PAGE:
I don’t know if it is just me and where I am in this stage of my life, but there does seem to be a significant number of people in my circle who are dealing with a lot of pain.
A sister-in-law who died too young, a husband just diagnosed with prostate cancer, a son addicted to opioids, a young relative with renal failure, a husband imprisoned; these are some, but not all, of the stories our family has heard from those who are in angst and pain.
Pain is an inherent part of living, but there seems to be an awful lot of it out there at this particular time. Maybe I’m just more attuned to it; more open to hearing about people’s struggles. Or perhaps, people are opening up more, allowing themselves to become more vulnerable. Or just maybe, the pain has become unbearable and more people are reaching out for comfort from family and friends.
I don’t know the answer as to why there are more stories of struggle surrounding me now. When I hear these stories, I feel compelled to help in some way. Telling someone “I’ll pray for you,” doesn’t seem to be enough. Of course, I pray for them. I pray that they will have the strength to deal with their hurt, that they will find a way through, that they will eventually find peace in their life.
I have come to learn that there are things I must avoid when dealing with a grieving friend, and some actions I can take that may help.
Here are a few:
Don’t make it about me. I refrain from telling my friends how something similar happened to me and how I dealt with it. I know enough that when people share their pain, I shouldn’t try to turn their story around to be about me.
It’s not about some cosmic plan. I cringe every time I see a person in turmoil and a well-meaning friend tells them that everything will work out because God has a plan; that everything happens for a reason. I just don’t think that’s true, and more to the point, I don’t think that is particularly helpful for the person seeking comfort.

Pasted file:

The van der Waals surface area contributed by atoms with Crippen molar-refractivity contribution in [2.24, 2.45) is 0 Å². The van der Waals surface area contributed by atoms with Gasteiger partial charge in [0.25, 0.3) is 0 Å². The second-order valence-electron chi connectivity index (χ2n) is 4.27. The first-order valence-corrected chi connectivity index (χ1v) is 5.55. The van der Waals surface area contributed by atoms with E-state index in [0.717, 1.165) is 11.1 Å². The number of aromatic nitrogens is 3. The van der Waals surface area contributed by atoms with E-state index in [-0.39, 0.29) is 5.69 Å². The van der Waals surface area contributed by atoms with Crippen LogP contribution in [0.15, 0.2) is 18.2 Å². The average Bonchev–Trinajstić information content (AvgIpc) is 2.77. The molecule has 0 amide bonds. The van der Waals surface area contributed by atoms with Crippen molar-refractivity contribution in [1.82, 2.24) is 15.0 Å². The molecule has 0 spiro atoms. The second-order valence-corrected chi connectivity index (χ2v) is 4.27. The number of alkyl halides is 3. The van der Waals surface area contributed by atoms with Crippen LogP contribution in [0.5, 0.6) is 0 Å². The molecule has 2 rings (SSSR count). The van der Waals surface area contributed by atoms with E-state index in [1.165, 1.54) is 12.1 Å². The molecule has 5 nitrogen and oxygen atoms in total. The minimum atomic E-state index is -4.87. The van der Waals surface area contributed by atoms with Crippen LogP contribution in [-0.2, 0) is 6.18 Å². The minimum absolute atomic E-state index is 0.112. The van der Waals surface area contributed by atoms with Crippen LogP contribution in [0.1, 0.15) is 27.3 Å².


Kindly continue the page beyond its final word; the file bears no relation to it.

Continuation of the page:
I do believe that God calls us many times during our life. I don’t believe that he puts obstacles in our path or causes us to experience heartbreak or pain in order to teach us a lesson. Sometimes, most times, life just happens. And when it does, God is there to help us pick up the pieces. But he is not there to intervene.
Don’t try to fix everything. This is something I used to be especially guilty of doing. When someone was hurting, I would do anything I could to try to take their pain away. I would give them advice on how to deal with their grief by suggesting they retreat to nature, that they surround themselves with friends, that they go to counseling, that they exercise more. I wasn’t really listening to them and trying to hear their deep seated needs. I was trying to help them mask their pain. Truth be told, I was also trying to mask my own pain and sense of inadequacy in these situations.
Listen deeply. Many times when a friend reaches out, all they really want is someone to talk with, someone that will listen as they process how they feel and what they should do. The Quakers believe that each person has an inherent wisdom deep within them and the role of any friend is, at best, to ask open-ended questions that will help them find their own way. This is a uniquely empowering way to help a friend move through their grief and turmoil.
Stay connected. People need time to grieve. They need time to find their own path through what it is they are dealing with. But, they also need friends. Too many times we hear from cancer patients or those who have lost a spouse or loved one that their friends tended to shy away; that they felt isolated. The most loving thing we can do is to reach out and let them know they are welcome to come to dinner, to come to a birthday party, to come hang out. Whatever it is—just offer the opportunity to connect. And then keep offering.
I am struck by the image of Jesus on the cross. There he was, humiliated, dying, and in excruciating physical and emotional pain. What did he see below him at the foot of the cross? His mother and his aunt, his ardent supporter Mary Magdalene, and one apostle, John. They couldn’t help him. They couldn’t ease his pain. All they could do was stand there and let him know that he was loved and that he was not alone.
That’s the best that any of us can do.
Author: Mike Soika
Image: Francisco Osorio/Flickr
Editor: Lieselle Davidson